Amendments make the difference for opioid prescription writers in the recently passed House Bill 551


By: Shaun Daugherty

Several years ago in Georgia, the Legislature passed a law requiring anyone with a DEA registration number to enroll and become a user of the Prescription Drug Monitoring Program (“PDMP”) no later than January 2018. For those that did not register, the law read that the prescriber will “be held administratively accountable to the state regulatory board governing such prescriber…” Recently, many of our state regulatory boards started looking to see who had not registered and starting to hold providers “administratively liable.” Generally speaking, this meant getting a disciplinary letter from the board or the Attorney General’s Office citing the violation and the sanctions that were desired. In many cases, this meant a public reprimand in the form of a consent order.
House Bill 551 was introduced in the 2019 legislative session. Originally, the Bill was related to kratom, its prohibition to anyone under 18, and the labeling requirements of packaging. Kratom is an herb that is being studied for its effects on pain relief, depression and anxiety. However, the substance has been used recreationally, can be abused, and is under great scrutiny on the federal and state levels.
Through the process of how a bill becomes a law (thank you Schoolhouse Rock!), House Bill 551 received an amendment which had nothing to do with kratom. The amendment related to the powers of the state regulatory boards when holding a prescriber “administratively liable” for failure to register with the PDMP. For any prior disciplinary actions that had been levied, the Bill indicates that until December 31, 2019, the issuing board shall have the discretion to rescind the same if the prescriber subsequently registered for the database, complied with any other imposed requirements, and has not had other administrative violations in the past. Some would argue that the regulatory boards always had this discretion and the fact that there is now a date where such discretion is withdrawn may create future issues.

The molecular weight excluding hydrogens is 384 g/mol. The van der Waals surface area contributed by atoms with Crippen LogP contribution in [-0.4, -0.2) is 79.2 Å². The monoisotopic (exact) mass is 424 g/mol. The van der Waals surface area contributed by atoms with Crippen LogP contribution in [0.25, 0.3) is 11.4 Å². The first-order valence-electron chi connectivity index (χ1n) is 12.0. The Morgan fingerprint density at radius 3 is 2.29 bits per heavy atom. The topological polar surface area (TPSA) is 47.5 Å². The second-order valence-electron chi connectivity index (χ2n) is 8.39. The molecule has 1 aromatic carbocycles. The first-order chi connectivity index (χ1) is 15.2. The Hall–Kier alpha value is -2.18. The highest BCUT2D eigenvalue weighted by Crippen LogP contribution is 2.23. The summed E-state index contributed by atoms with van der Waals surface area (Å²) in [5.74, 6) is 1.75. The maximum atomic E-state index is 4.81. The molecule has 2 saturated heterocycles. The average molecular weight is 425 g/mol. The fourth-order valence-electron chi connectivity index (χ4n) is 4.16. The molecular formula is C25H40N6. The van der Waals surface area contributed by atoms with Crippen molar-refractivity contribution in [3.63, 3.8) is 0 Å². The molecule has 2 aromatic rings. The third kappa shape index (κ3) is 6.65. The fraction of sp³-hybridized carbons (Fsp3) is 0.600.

In addition, the Bill further restricted the board’s power moving forward by defining “administratively liable” as the ability to provide a warning to the prescriber and/or to impose a fine. The fine is considered administrative in nature and not a form of discipline. Essentially, the Bill appears to take away the power of the boards to publicly sanction or discipline any provider that has failed to register for the PDMP as they were required to do.
The Bill was sent to the Governor for signature on April 11, 2019. If the Bill becomes law, and you have been publicly sanctioned for failure to register for the PDMP, you can petition to have the discipline rescinded. If you received a letter about the desire to sanction your license, but no action has yet been taken, hold tight, you may just get a warning and a fine.
For any questions, please contact Shaun Daugherty at